The dignity of the car is inviolable. Federal Transport Minister Volker Wissing (FDP) could wear this as a tattoo.

The German climate goals are – oh surprise – bindingly regulated in the Climate Protection Act. It envisages that greenhouse gas emissions will be reduced by 65 percent by 2030 compared to 1990. Permissible annual emission levels have been set for individual sectors such as industry, the energy sector or buildings, and of course also for the transport sector.

But instead of doing his job and at least making suggestions on how emissions can be reduced in his area of ​​responsibility, Wissing is now painting the supposed horror scenario of “driving bans” on the wall. He knows how to get the Germans. Or he thinks he knows.

The minister is probably too young to remember, but: November 25, 1973 was the first of four car-free Sundays during the oil crisis, in which the entire Federal Republic was supposed to save energy. In addition, the Energy Security Act at the time stipulated a six-month speed limit of 100 kilometers per hour on motorways and 80 on country roads. The stuff Wissing’s nightmares are made of.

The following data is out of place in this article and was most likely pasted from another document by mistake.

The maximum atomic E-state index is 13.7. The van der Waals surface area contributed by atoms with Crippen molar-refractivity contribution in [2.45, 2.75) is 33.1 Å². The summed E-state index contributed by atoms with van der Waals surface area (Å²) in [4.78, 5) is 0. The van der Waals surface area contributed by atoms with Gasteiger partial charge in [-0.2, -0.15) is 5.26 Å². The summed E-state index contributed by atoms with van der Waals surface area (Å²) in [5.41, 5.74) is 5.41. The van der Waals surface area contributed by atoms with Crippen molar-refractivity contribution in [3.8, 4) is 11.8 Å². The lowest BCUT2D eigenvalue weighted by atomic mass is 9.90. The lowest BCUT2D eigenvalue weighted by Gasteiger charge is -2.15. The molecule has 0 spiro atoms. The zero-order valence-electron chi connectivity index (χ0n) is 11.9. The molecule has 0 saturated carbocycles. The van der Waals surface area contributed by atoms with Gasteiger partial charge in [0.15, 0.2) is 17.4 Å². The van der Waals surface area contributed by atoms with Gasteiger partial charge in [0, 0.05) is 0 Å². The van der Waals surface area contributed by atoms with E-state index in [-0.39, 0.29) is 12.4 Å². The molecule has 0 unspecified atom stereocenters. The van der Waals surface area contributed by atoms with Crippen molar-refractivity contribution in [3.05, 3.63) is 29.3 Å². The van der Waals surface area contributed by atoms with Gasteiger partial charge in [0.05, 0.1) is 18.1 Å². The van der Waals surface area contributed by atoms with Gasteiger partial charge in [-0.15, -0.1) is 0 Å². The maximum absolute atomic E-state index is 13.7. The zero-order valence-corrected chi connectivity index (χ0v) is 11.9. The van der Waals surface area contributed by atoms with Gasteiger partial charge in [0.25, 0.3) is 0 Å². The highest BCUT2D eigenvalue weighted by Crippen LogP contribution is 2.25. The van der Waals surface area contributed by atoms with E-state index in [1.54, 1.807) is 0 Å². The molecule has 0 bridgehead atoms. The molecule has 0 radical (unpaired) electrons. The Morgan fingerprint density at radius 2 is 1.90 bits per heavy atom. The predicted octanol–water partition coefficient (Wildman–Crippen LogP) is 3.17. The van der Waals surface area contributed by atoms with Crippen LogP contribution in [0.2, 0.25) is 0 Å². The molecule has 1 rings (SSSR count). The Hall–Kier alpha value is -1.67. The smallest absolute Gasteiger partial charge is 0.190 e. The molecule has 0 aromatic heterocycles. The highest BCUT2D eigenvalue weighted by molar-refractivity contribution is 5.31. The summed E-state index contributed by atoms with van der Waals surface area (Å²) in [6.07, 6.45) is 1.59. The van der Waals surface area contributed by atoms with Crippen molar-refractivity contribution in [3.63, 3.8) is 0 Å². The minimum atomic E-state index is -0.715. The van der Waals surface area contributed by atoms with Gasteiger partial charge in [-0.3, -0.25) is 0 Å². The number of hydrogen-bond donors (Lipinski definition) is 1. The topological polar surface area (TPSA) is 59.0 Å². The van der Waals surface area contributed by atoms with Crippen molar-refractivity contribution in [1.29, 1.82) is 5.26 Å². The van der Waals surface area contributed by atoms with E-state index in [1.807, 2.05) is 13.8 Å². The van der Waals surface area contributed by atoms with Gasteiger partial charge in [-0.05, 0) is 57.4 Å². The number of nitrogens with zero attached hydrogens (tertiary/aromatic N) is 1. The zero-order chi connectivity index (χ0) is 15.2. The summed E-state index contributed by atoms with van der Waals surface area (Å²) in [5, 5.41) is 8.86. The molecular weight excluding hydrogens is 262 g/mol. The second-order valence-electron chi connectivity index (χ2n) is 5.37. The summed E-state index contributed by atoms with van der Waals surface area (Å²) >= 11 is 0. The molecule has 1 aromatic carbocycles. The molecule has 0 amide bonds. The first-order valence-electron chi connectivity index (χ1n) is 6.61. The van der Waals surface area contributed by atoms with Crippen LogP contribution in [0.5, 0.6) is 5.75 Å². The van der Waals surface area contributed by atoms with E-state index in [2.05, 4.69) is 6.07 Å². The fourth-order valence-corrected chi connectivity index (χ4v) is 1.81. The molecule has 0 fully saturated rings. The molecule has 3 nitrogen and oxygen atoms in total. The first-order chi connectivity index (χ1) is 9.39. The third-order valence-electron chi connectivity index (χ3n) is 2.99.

But perhaps Wissing could ask older people? He would then find that they had survived the temporary car waiver, even without any damage. Car-free weekends can be planned well in advance. Then you just stay at home. Or ride a bike, bus, train or train if you urgently need to get out and about. Of course, the challenge is greater in rural areas than in big cities – also because Wissing sees himself first and foremost as a car minister and, in the tradition of his predecessors, neglects public transport.

In any case, you can sometimes get by without a car, even permanently. And even if this is difficult for FDP politicians to imagine: not everyone can afford a car. Some even consciously avoid it. Please? Yes, quite right. Just try it out! Having a new experience every now and then never hurt anyone. Perhaps then Federal Transport Minister Wissing would also realize that the dignity of the car is very much in jeopardy.